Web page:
“You need to be able to dig it out of the rough at major championships, where it’s a little thicker than in regular tour events,” Chamblee said. “He typically hasn’t been very good out of the rough.”

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13 Jun

It’s not a glitch in the matrix. You have seen Brandt Snedeker do this before.

Snedeker on Thursday made his second birdie of 2019 from the rocks along Pebble Beach’s iconic 18th hole.

After his drive narrowly avoided the Pacific Ocean, Snedeker played his second shot back over the sea wall and onto the golf course. Following a flagged approach from 147 yards, he was in for birdie.

Weirdly, it’s not as impressive as the last time he did it, back in February at the AT&T Pebble Beach Pro-Am.

So if you see Snedeker aiming down the coastline the next three days, don’t worry — he knows what he’s doing.

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13 Jun

PEBBLE BEACH, Calif. – Rory McIlroy rode his hot putter to a final-round 61 in his seven-shot victory on Sunday at the RBC Canadian Open.

So common sense would dictate he’d probably want to bring that same putter to this week’s U.S. Open. That almost didn’t happen.

For the trophy ceremony, McIlroy momentarily traded his putter for a Toronto Raptors jersey with the CEO of Golf Canada, Laurence Applebaum, and they nearly forgot to trade back. 

“I traded him. He gave me a Raptors jersey, and I gave him my putter and thought he was going to give it to [caddie Harry Diamond] up at the scoring area or whatever,” McIlroy said on Wednesday at the U.S. Open. “And I saw Harry. He goes, Where’s your putter? And I said, I better go find it. So, no, I definitely didn’t give it away. I know I’ve done some stupid things in the past, but that would have been right up there.”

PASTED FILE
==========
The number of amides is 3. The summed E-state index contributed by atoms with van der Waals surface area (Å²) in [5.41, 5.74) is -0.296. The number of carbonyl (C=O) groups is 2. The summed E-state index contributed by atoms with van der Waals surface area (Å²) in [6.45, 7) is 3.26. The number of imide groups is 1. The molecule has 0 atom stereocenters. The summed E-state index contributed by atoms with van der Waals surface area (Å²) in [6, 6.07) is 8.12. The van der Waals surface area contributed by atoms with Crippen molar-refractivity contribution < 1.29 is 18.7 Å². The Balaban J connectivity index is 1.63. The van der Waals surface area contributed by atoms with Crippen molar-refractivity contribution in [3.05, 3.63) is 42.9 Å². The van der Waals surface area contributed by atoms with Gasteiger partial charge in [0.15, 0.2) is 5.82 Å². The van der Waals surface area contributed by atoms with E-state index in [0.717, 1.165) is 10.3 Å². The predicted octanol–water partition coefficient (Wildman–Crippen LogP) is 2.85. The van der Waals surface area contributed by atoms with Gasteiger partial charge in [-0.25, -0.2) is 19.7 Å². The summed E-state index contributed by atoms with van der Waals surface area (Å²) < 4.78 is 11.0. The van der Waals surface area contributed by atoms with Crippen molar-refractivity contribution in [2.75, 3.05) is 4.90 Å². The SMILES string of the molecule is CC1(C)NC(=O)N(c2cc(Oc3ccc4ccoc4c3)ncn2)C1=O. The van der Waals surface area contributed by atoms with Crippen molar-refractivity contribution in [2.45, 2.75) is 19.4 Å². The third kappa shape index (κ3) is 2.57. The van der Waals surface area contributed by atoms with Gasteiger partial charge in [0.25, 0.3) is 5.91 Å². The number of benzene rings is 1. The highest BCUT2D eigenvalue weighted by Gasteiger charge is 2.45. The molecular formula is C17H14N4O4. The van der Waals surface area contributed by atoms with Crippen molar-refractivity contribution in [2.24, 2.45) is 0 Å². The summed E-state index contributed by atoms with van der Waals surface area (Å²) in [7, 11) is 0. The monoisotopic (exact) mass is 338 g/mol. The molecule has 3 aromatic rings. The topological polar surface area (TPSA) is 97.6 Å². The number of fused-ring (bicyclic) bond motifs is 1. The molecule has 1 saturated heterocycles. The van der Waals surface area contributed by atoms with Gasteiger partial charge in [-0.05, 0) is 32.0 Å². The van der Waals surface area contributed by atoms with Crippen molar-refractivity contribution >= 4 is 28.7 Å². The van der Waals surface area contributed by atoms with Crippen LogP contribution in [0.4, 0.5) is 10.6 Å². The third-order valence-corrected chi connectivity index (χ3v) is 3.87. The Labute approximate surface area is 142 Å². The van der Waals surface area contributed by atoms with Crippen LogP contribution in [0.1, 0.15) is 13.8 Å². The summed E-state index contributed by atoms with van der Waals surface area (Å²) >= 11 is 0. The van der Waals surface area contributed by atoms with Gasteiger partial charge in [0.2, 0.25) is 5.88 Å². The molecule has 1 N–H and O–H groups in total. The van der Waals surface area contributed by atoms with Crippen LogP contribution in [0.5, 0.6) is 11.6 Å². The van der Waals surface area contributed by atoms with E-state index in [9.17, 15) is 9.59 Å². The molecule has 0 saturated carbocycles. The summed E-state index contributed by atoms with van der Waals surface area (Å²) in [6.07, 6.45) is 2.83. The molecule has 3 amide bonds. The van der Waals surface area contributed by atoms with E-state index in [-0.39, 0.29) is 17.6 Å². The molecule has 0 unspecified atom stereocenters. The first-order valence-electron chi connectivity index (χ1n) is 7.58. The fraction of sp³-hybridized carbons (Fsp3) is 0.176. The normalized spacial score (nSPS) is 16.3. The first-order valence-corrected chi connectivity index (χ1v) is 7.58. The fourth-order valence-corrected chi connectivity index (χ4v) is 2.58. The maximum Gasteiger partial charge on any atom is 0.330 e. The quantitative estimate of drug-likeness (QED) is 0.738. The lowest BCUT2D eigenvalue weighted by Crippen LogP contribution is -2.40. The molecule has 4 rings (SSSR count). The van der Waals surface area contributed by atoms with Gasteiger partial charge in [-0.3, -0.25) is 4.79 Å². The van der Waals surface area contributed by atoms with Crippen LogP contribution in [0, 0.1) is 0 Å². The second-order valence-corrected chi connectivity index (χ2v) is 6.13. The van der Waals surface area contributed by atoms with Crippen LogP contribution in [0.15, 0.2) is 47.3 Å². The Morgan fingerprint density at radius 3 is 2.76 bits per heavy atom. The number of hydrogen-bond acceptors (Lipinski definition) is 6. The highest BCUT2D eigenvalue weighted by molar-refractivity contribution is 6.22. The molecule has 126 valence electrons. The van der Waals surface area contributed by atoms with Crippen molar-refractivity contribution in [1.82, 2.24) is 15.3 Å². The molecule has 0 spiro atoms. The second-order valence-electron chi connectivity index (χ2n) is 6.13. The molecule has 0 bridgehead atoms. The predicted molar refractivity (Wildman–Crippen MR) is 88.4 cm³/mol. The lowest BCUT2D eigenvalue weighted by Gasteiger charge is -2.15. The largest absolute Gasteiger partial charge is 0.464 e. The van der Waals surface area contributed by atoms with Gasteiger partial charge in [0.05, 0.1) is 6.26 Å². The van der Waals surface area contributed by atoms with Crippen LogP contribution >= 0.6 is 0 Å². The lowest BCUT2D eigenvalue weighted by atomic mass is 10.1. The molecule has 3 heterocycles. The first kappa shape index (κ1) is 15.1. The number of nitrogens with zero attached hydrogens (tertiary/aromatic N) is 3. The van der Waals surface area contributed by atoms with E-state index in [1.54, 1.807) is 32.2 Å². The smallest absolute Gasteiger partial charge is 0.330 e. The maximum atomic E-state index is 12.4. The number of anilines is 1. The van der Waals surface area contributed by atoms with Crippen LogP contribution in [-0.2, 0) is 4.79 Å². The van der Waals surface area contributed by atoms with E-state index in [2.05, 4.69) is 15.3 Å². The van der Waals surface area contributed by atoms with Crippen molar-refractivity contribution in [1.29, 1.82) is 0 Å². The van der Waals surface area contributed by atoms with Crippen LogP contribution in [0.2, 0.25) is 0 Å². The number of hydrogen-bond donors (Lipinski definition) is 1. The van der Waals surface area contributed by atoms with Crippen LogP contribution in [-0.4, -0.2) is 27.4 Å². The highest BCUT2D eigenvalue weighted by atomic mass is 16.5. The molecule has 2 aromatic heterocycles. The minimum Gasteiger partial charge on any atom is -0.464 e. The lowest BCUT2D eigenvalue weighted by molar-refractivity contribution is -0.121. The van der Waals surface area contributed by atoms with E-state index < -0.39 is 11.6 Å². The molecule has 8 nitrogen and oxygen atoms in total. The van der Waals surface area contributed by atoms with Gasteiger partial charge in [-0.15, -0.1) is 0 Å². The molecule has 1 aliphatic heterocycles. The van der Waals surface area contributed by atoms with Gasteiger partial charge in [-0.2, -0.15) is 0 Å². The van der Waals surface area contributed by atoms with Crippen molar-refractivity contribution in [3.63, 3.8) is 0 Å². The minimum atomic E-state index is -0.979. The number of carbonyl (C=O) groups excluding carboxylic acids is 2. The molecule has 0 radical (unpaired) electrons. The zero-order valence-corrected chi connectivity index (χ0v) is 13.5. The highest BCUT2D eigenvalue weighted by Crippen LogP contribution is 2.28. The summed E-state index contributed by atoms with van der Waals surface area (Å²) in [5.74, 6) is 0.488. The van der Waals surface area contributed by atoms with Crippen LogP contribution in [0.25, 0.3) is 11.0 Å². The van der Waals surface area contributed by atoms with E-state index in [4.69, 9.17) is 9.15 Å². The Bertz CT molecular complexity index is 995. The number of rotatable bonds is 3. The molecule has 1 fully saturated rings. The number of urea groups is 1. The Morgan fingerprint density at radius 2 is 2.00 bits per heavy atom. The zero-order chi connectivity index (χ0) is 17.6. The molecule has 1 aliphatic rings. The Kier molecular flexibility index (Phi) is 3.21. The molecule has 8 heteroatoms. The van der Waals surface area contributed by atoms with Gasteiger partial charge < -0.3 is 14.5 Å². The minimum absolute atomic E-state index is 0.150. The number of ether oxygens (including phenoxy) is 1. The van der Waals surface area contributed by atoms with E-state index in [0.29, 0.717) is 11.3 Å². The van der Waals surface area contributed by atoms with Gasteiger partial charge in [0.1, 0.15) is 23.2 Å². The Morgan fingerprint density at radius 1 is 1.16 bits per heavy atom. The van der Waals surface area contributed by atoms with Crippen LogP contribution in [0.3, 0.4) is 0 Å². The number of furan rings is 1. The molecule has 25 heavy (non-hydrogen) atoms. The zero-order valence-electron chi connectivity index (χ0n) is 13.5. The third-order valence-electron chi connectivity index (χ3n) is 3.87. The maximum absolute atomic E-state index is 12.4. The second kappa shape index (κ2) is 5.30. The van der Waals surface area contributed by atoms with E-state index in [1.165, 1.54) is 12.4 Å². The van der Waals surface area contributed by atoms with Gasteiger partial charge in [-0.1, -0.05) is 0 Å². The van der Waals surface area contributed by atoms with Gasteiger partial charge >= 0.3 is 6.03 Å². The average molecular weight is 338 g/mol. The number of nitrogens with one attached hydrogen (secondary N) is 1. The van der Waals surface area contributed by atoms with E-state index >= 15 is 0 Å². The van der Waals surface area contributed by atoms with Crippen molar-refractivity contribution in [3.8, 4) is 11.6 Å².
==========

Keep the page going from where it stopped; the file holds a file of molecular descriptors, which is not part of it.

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The win in Canada was McIlroy’s second victory of the season, and he enters the week at the Pebble Beach on the short list of favorites to break his major drought that dates back to 2014.

The four-time major winner’s chances would’ve taken a hit had he left his flatstick in a different country.

“I said to Harry, Could you go and find Laurence? He’s got my putter. And put it back in the bag and make sure the bag gets on the plane and goes to California,” added McIlroy. “That was really it … the guy I gave it to was running the golf tournament. He knows it’s not for him.”

McIlroy tees off in search of his second U.S. Open victory and fifth major title on Thursday at 10:51 a.m. ET with Jon Rahm, Marc Leishman.

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13 Jun

PEBBLE BEACH, Calif. – Only Dustin Johnson has a chance to move to world No. 1 this week at the U.S. Open.

There are 12 scenarios in which Johnson can pass No. 1 Brooks Koepka, including the most simple: A win.

The other scenarios for Johnson:

  • Solo 2nd provided Koepka doesn’t win
  • Solo 3rd and Koepka finishes worse than two-way T-4
  • Solo 4th and Koepka finishes worse than three-way T-7
  • Solo 5th and Koepka finishes worse than solo 13th
  • Solo 6th and Koepka finishes worse than two-way T-19
  • Solo 7th and Koepka finishes worse than two-way T-25
  • Solo 8th and Koepka finishes worse than solo 40th
  • Solo 9th and Koepka finishes worse than solo 49th
  • Solo 10th and Koepka finishes worse than two-way T-58
  • Solo 11th and Koepka misses the cut

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In any event, Johnson needs at least a two-way tie for 11th (or a four-way T-10 or better) to have a chance to pass Koepka.  

As for the other players, Tiger Woods, now ranked fifth, would rise to No. 3 in the world with a victory this week at Pebble Beach.

To pass Justin Rose, Woods needs at least a two-way T-3 or better (depending on Rose’s finish), and to leapfrog Rory McIlroy, Woods needs at least a three-way T-2 or better.